Caring for veterans with PTSD

In the aftermath of the Vietnam War, the impact of PTSD became tragically clear.
In the aftermath of the Vietnam War, the impact of PTSD became tragically clear.

Post-traumatic stress disorder (PTSD) is not a new condition. Although it can occur in anyone who has been through a traumatic event, the disorder is by far most common among military veterans. PTSD has resulted from every combat-related conflict that has ever occurred. The disorder was given various names, such as “combat fatigue” and “shell shock.”  It has only recently been recognized as a significant cause of morbidity and mortality. In 1980, the American Psychiatric Association (APA) added PTSD to the third edition of its Diagnostic and Statistical Manual of Mental Disorders (DSM-III) nosologic classification scheme.

In the aftermath of the Vietnam war, the impact of PTSD became tragically clear. Among Vietnam veterans, the estimated prevalence of PTSD is more than 30%. In a study of Gulf War veterans conducted from 1995 to 1997, the incidence of PTSD was 12.1%. Among Operation Enduring Freedom/Operation Iraqi Freedom veterans, the reported rate of PTSD was 13.8%. However, figures from more recent years of conflict are considered to be significantly higher in actuality because of the known under-reporting of the condition.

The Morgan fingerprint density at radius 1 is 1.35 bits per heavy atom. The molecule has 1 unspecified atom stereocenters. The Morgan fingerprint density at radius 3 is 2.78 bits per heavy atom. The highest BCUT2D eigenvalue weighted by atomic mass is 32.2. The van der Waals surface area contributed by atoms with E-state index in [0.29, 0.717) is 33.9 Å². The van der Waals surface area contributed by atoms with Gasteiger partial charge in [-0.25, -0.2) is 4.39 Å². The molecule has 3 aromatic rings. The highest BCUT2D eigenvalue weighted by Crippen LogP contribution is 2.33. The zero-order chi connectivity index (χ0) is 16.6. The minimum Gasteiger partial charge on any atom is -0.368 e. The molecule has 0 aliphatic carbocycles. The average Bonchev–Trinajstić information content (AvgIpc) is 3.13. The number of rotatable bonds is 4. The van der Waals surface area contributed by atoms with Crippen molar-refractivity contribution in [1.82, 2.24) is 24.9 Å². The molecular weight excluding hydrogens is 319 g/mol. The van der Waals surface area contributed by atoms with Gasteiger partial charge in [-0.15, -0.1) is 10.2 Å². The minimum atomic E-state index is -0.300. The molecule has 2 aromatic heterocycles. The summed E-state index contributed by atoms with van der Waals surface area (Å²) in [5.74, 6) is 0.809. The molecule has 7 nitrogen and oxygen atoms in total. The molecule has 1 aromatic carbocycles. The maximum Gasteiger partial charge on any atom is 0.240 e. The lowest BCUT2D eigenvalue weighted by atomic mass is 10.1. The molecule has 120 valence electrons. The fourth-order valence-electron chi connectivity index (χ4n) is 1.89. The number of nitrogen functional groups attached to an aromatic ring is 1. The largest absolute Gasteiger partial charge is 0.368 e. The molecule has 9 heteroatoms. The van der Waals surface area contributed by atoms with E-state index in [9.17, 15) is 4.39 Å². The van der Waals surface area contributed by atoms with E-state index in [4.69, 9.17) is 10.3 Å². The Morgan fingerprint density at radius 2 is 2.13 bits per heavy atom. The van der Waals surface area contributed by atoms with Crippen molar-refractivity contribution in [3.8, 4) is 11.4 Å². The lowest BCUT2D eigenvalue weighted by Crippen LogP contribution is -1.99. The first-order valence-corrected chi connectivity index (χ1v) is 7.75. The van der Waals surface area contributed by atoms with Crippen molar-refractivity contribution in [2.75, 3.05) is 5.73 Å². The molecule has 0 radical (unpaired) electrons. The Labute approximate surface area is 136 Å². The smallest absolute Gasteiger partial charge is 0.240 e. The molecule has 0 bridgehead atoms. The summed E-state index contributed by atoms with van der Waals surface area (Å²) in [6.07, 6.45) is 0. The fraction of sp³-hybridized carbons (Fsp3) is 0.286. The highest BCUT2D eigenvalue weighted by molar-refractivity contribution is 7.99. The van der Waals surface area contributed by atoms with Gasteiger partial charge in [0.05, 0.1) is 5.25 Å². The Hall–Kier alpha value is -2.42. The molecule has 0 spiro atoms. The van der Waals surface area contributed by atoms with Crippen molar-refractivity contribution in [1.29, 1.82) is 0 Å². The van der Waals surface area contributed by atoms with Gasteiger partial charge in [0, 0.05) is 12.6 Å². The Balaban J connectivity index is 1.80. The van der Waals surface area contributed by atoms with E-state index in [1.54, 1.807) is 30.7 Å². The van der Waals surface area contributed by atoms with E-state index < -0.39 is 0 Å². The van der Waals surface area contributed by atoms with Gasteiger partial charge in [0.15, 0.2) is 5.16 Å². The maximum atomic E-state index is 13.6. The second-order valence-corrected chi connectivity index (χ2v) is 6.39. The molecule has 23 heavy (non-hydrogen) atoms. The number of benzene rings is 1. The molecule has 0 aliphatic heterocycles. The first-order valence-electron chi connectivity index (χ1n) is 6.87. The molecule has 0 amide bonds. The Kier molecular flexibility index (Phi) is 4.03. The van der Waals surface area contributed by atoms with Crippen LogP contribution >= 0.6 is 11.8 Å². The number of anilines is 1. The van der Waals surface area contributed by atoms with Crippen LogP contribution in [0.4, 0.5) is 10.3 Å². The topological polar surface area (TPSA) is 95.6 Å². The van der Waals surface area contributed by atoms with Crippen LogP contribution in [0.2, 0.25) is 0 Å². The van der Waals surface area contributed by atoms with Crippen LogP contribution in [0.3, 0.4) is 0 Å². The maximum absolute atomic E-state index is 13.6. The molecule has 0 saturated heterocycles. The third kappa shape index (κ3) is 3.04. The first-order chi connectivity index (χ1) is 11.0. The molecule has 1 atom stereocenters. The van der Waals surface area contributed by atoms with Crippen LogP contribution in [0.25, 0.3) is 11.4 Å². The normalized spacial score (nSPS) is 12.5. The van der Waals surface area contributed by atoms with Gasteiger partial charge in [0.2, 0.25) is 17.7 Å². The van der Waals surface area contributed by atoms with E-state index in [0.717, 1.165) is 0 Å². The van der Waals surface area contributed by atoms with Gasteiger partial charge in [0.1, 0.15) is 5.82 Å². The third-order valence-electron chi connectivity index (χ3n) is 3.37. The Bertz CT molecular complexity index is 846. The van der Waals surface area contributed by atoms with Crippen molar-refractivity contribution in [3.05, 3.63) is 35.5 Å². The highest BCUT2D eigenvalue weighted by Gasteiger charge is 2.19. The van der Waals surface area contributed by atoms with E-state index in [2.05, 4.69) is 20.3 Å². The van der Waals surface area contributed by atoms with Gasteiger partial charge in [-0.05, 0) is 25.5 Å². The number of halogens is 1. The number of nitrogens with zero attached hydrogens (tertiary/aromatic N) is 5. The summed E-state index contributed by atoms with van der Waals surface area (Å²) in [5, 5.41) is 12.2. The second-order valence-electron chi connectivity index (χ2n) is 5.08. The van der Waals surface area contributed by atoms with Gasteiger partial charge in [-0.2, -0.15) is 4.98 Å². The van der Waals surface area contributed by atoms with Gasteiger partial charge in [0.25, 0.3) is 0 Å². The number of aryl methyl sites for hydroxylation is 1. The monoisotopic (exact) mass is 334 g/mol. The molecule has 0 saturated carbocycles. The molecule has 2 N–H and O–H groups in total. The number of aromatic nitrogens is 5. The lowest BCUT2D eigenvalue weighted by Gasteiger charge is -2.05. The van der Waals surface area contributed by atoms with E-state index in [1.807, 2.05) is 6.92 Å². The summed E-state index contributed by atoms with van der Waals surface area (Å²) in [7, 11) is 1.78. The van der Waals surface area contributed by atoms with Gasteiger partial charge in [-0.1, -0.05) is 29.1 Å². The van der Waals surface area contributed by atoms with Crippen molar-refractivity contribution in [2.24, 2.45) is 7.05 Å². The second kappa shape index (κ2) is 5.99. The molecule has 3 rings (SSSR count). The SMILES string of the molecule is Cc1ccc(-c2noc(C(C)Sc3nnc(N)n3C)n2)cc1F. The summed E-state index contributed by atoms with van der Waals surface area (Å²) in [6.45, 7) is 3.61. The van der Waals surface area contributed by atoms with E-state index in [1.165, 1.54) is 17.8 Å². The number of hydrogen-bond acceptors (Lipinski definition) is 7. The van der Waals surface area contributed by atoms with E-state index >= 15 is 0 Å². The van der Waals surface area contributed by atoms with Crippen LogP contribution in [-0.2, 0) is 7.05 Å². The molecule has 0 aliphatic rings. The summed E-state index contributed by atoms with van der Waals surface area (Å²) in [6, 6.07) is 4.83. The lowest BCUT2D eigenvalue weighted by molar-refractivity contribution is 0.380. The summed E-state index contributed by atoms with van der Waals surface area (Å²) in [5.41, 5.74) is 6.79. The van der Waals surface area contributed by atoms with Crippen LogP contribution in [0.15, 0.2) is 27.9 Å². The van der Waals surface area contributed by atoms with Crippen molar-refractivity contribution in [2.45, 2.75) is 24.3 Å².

Since 1980, increasing efforts have accurately identified patients with PTSD. Specific criteria were identified and then assessed by using a variety of scoring tools. In time, as the true epidemiologic burden of PTSD has become more understood, increasing emphasis has been placed on making these tools available in all areas of health care. Many patients with PTSD do not seek care from a mental health specialist, but they do see a primary care provider. Quick, evidence-based tools are now available for office-based use to improve the diagnosis and care coordination for these patients.  

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